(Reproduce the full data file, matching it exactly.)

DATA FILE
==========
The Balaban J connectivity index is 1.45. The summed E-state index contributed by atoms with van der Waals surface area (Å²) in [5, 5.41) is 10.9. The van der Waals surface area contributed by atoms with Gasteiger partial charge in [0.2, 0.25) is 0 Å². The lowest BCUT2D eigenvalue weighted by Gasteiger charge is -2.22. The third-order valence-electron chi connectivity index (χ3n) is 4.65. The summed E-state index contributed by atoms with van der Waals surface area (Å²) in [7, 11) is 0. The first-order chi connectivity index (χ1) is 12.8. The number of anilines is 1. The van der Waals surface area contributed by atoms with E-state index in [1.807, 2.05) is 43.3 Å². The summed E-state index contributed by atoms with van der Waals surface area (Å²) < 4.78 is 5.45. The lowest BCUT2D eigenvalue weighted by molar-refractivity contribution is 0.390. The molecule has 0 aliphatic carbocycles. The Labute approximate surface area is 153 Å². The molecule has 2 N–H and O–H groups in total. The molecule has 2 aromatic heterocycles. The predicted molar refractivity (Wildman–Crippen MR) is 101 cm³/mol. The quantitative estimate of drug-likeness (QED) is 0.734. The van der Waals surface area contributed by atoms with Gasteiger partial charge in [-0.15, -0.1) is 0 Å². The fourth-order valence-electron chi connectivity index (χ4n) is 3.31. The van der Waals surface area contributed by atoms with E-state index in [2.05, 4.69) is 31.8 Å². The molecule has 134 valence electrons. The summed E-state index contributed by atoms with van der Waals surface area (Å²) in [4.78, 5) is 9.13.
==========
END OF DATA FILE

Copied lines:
The Balaban J connectivity index is 1.45. The summed E-state index contributed by atoms with van der Waals surface area (Å²) in [5, 5.41) is 10.9. The van der Waals surface area contributed by atoms with Gasteiger partial charge in [0.2, 0.25) is 0 Å². The lowest BCUT2D eigenvalue weighted by Gasteiger charge is -2.22. The third-order valence-electron chi connectivity index (χ3n) is 4.65. The summed E-state index contributed by atoms with van der Waals surface area (Å²) in [7, 11) is 0. The first-order chi connectivity index (χ1) is 12.8. The number of anilines is 1. The van der Waals surface area contributed by atoms with E-state index in [1.807, 2.05) is 43.3 Å². The summed E-state index contributed by atoms with van der Waals surface area (Å²) < 4.78 is 5.45. The lowest BCUT2D eigenvalue weighted by molar-refractivity contribution is 0.390. The molecule has 0 aliphatic carbocycles. The Labute approximate surface area is 153 Å². The molecule has 2 N–H and O–H groups in total. The molecule has 2 aromatic heterocycles. The predicted molar refractivity (Wildman–Crippen MR) is 101 cm³/mol. The quantitative estimate of drug-likeness (QED) is 0.734. The van der Waals surface area contributed by atoms with Gasteiger partial charge in [-0.15, -0.1) is 0 Å². The fourth-order valence-electron chi connectivity index (χ4n) is 3.31. The van der Waals surface area contributed by atoms with E-state index in [2.05, 4.69) is 31.8 Å². The molecule has 134 valence electrons. The summed E-state index contributed by atoms with van der Waals surface area (Å²) in [4.78, 5) is 9.13.